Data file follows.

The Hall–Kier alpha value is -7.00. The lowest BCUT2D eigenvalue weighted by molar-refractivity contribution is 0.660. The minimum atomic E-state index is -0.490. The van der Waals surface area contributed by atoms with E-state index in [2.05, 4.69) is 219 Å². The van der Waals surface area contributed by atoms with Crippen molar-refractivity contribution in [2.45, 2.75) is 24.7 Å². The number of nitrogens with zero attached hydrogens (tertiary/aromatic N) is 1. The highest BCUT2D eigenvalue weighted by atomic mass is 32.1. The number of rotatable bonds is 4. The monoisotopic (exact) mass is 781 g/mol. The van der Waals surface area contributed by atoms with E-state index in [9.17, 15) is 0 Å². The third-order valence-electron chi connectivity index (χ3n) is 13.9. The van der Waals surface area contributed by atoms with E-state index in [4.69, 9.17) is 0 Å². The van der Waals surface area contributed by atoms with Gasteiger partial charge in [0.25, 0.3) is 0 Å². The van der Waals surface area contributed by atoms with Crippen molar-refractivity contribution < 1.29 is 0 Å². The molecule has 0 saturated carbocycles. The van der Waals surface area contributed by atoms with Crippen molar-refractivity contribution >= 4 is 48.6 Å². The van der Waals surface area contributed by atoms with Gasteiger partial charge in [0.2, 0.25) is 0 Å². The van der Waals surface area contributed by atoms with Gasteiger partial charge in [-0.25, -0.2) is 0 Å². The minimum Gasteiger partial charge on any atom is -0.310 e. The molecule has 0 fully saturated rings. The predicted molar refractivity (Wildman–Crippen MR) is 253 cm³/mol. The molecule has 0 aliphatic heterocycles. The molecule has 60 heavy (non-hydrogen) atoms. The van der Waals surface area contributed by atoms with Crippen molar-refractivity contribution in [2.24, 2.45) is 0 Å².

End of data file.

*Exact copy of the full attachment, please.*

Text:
The Hall–Kier alpha value is -7.00. The lowest BCUT2D eigenvalue weighted by molar-refractivity contribution is 0.660. The minimum atomic E-state index is -0.490. The van der Waals surface area contributed by atoms with E-state index in [2.05, 4.69) is 219 Å². The van der Waals surface area contributed by atoms with Crippen molar-refractivity contribution in [2.45, 2.75) is 24.7 Å². The number of nitrogens with zero attached hydrogens (tertiary/aromatic N) is 1. The highest BCUT2D eigenvalue weighted by atomic mass is 32.1. The number of rotatable bonds is 4. The monoisotopic (exact) mass is 781 g/mol. The van der Waals surface area contributed by atoms with E-state index in [9.17, 15) is 0 Å². The third-order valence-electron chi connectivity index (χ3n) is 13.9. The van der Waals surface area contributed by atoms with E-state index in [4.69, 9.17) is 0 Å². The van der Waals surface area contributed by atoms with Gasteiger partial charge in [0.25, 0.3) is 0 Å². The van der Waals surface area contributed by atoms with Crippen molar-refractivity contribution < 1.29 is 0 Å². The molecule has 0 saturated carbocycles. The van der Waals surface area contributed by atoms with Crippen molar-refractivity contribution >= 4 is 48.6 Å². The van der Waals surface area contributed by atoms with Gasteiger partial charge in [0.2, 0.25) is 0 Å². The van der Waals surface area contributed by atoms with Gasteiger partial charge in [-0.25, -0.2) is 0 Å². The minimum Gasteiger partial charge on any atom is -0.310 e. The molecule has 0 fully saturated rings. The predicted molar refractivity (Wildman–Crippen MR) is 253 cm³/mol. The molecule has 0 aliphatic heterocycles. The molecule has 60 heavy (non-hydrogen) atoms. The van der Waals surface area contributed by atoms with Crippen molar-refractivity contribution in [2.24, 2.45) is 0 Å².